Wednesday, September 28, 2011

There Has to Be More to Life

picture from a card
This morning on my way into work, I began talking to a coworker/friend who has a daughter in the 4th grade. She shared with me that the daughter was having a meltdown this morning over what to wear to school. She was crying and "hormonal" (yes - girls as young as 9 and 10 are getting their periods now because of, probably, the unecessary growth hormones we add to milk and other foods) and claiming that none of the clothes that fit her last week fit her today. My friend shared with me that the new trend for "skinny jeans" and "skinny pants" leave her daughter feeling fat and too big. This story broke my heart. And it makes me want to scream at whoever pronounced skinny jeans as the new trend. At age 9, instead of thinking about what cool science project she can come up with for the science fair about how to make things blow up in a chemical reaction via baking soda and whatever else, she is worried about her thighs. Instead of reading a book about pirates or samurai swords or 18th century London, she is worried about looking good in skinny jeans. I want MORE for society, MORE for 4th grade girls. And in turn I do believe there would be MORE for everyone if we had a nation of confident, driven girls who were encouraged to discover who they were on the inside and learn how to love themselves rather than encouraged to see themselves as mere mannequins, constantly despising themselves for what they look like on the outside.

I chose this picture because I feel it encapsulates a lot of what girls and women in society go through today with regards to self-esteem, self-worth, self-hatred, body image, etc etc. - sometimes it feels like we are holding up a mountain with our bare hands. Trying to control everything. Trying to keep this massive boulder (of what? fear? rejection? loneliness?) from falling on us and smashing us into compote. The saddest thing about all of this is that I don't think it's the boys who hurt us, but OTHER girls. Friends. Peers. Family. I'm not sure why this is? I'd love to hear your opinions about it.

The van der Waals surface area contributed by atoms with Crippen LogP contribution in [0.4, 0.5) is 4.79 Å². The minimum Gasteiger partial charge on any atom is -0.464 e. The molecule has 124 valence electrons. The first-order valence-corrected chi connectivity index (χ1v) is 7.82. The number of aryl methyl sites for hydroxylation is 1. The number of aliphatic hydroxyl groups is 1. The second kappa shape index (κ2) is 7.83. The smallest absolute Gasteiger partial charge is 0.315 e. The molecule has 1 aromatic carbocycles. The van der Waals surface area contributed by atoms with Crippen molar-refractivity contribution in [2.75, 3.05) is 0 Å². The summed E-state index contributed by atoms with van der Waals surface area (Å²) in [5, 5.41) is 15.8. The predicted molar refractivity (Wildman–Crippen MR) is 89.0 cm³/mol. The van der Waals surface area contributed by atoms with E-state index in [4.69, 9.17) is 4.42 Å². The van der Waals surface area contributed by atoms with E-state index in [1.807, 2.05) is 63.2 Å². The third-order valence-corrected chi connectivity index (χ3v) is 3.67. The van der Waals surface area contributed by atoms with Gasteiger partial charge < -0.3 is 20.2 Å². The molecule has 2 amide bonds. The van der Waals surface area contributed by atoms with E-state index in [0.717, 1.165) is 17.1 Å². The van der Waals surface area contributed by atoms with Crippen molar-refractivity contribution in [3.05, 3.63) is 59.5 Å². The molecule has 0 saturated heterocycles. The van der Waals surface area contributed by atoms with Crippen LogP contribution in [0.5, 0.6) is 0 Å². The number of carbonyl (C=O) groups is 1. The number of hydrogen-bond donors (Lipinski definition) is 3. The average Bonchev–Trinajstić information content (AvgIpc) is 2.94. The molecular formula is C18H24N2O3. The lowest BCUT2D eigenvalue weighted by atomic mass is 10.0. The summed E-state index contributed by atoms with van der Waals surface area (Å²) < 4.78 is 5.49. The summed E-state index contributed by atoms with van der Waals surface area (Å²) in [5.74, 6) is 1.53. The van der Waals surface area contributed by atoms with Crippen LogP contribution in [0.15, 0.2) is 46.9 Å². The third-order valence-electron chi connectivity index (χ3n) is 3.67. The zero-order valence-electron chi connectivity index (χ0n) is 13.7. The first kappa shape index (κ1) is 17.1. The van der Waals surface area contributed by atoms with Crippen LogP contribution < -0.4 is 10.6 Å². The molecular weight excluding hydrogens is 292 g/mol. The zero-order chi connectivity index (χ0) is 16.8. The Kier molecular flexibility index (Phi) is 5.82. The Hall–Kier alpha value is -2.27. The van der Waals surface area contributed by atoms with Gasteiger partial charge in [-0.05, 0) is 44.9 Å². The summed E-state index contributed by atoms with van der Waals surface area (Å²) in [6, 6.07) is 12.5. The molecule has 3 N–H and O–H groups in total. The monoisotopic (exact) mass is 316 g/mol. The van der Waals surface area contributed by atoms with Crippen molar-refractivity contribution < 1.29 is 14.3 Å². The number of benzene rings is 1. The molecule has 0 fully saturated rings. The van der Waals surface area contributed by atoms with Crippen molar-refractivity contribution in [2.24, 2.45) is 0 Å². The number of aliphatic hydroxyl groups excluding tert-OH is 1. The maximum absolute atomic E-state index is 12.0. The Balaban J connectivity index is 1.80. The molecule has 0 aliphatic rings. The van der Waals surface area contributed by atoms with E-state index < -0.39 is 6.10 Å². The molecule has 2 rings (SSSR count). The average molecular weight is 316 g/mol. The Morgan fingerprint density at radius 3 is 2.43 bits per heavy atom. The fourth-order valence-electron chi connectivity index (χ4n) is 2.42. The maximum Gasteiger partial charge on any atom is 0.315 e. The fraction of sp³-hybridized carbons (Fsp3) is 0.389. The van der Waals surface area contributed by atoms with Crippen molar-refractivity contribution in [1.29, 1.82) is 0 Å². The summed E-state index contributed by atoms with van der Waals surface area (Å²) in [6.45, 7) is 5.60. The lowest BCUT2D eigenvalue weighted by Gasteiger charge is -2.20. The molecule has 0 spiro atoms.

At its core though, the issue boils down to the disconnect between the spiritual/divine (the unchangable goodness and wholeness that we cannot see with eyes or or taste or smell but have to feel from within) and the material world of things, food, images, clothes, bodies, nature, tangible objects that constantly change. Our job is to marry these two (the divine and the material world) as they are both necessary, wonderful and interdepedent.

"So many "perfect" girls were raised entirely without organized religion, and the majority of the rest of us experienced 'spirituality' only in the form of mandatory holiday services with a big-haired grandmother...Overlay our dearth of spiritual exploration with our excess of training in ambition... and you have a generation of godless girls... raised largely without a fundamental sense of divinity. In fact, our worth in the world has always been tied to our looks... not the amazing miracle of mere existence." - Courtney E. Martin (via, Women, Food and God by Geneen Roth)

And where does food come into all of this?

"Women turn to food when they are not hungry because they are hungry for something they can't name: a connection to what is beyond the concerns of daily life. Something deathless, something sacred. But replacing the hunger for divine connection with Double Stuf Oreos is like giving a glass of sand to a person dying of thirst. It creates more thirst, more panic. Combine the utter inefficiency of dieting with the lack of spiritual awarenss and we have generations of mad, ravenous, self-loathing women. We have become so obsessed with getting rid of our obsession, with riding on top of our suffering and ignoring its inherent message, that we lose the pieces of ourselves waiting to be found beneath it. But fixing ourselves is not the same as being ourselves. The real richness of obsession lies in the effible stillness, the irrefutable wholeness, that is found in turning toward its source." - Geneen Roth, Women, Food and God

And how do we feel a connection to the divine? By knowing it's in us. In all of us. In everything. Always. It permeates throughout, weaved through the atmosphere, soaked into everything - the way salt dissolves in a glass of water and no longer becomes just salt or just water, but saltwater. There is no "out there" divinity and internal sinfulness, or internal divinity and out there sinfulness. Goodness and the divine is inherent in everything around you and within you.

2 comments:

M. said...

love this post. miss you!

Courtney said...

<3 and i love YOU! and your blog. you're amazing!!!!